When looking at community, there is a need to build and embed relationships,but not in control structures or cults – but an empowering/envisioning of growingtogether – of being there when it matters, of love and mutual acceptance – tolaugh and cry. Not very British I know, but as things become increasingly fluidsuch places of belonging are becoming increasingly oasis in a busy desert of thelonely and isolated.

Mission is the greatest challenge. For me there are key points. Makingconnections of encounter through the arts, the use of discussion forums,relational growth not for numbers but for a vision of being. It will need to be ableto cope with us in our fragmented states, to grow. It will need to feeluncomfortable and at times hard work. We need to be creative in how we bechurch. For example I have always wanted to do cafe church – to build aconsumption purpose to serve a locality – to build relationships that are real, andthen the arts and being church on top of that. Can you imagine what that wouldlook like? Interestingly this model is being done in other places (see cafechurches in the links page of the moot site). Even Building societies such asAbbey National and Costa Coffee have caught this vision, to draw people. It isno co-incidence that we see Jesus munching his way with others in the NewTestament all the time, and that communion is the focus of being church. Sowhy not commercialise that function at the centre? How exciting would thatbe….. I dream and wish I had lots of money to take such a risk.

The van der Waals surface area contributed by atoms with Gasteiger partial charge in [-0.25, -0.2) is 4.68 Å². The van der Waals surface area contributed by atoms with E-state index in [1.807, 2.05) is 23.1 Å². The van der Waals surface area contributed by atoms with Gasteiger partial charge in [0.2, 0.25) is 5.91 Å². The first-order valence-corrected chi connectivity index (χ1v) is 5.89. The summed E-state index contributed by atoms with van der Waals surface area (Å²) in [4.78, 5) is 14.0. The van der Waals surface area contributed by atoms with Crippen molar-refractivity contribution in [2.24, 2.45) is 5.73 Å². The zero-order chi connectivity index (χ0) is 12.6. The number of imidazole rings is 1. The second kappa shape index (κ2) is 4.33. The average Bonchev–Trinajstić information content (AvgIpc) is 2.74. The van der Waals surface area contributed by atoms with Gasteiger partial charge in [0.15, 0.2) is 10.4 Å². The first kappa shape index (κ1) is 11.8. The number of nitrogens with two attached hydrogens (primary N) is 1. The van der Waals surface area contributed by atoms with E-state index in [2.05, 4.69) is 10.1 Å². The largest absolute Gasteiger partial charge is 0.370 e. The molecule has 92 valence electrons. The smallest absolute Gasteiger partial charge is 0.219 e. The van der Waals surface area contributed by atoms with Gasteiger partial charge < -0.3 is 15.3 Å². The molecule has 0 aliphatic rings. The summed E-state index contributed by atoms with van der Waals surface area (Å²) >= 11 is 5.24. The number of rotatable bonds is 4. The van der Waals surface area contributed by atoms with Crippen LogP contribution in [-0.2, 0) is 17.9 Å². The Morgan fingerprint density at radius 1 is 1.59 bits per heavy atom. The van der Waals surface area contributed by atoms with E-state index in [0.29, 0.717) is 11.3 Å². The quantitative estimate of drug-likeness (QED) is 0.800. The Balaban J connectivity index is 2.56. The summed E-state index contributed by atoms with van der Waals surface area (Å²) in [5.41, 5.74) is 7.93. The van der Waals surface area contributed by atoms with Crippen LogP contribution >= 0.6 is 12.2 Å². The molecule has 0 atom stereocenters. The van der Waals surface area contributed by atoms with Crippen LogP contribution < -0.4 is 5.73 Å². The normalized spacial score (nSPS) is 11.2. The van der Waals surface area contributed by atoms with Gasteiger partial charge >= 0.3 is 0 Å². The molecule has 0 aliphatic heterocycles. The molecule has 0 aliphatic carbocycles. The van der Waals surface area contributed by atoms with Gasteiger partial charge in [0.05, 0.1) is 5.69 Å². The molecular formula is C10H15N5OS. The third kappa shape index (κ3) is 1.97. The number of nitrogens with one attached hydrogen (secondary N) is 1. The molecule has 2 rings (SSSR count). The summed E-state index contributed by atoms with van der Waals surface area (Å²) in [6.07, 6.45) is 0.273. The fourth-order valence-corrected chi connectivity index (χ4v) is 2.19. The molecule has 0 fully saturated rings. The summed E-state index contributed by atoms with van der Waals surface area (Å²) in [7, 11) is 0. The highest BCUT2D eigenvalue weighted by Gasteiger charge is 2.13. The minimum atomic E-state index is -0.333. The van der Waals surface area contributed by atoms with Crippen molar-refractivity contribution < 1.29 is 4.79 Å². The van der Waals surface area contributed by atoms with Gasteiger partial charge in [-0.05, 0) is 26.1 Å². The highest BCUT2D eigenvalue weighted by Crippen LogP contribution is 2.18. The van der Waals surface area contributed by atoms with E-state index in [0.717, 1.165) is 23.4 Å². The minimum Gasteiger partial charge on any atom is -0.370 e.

Some rightly have said that we need to be counter cultural to such an apoliticaland selfish culture. I would agree with the thought, but not its application that wecontinue to do out of date church. We can interpret the many denominations asattempts to reconnect with culture as it moved on – so that church did not loosetouch. I would propose that we are to be counter cultural by our understandings,dreams and hopes. Our identity in God is profoundly counter cultural, whichthrough relationships built the church in the first place. It is time to return to thisoriginal model in our own times. We need to experiment with being church.That everything we do, everything that we are is being church – whether it’s anart gallery, a meditation, drink with friends…… we can’t stop being incarnational.So now we need to wipe the white board clean and explore ways of being churchthat enables our friends and those we have connection to, find and be with Godthrough us in a new way of being church sensitive to our times. It could bebrilliant if we take some risks!!!

Ian Mobsby is a member of Moot, an expanding emerging church project with plans next year to have a curate in the London Diocese responsible for developing it as emerging church attached to St. Matthews Westminster.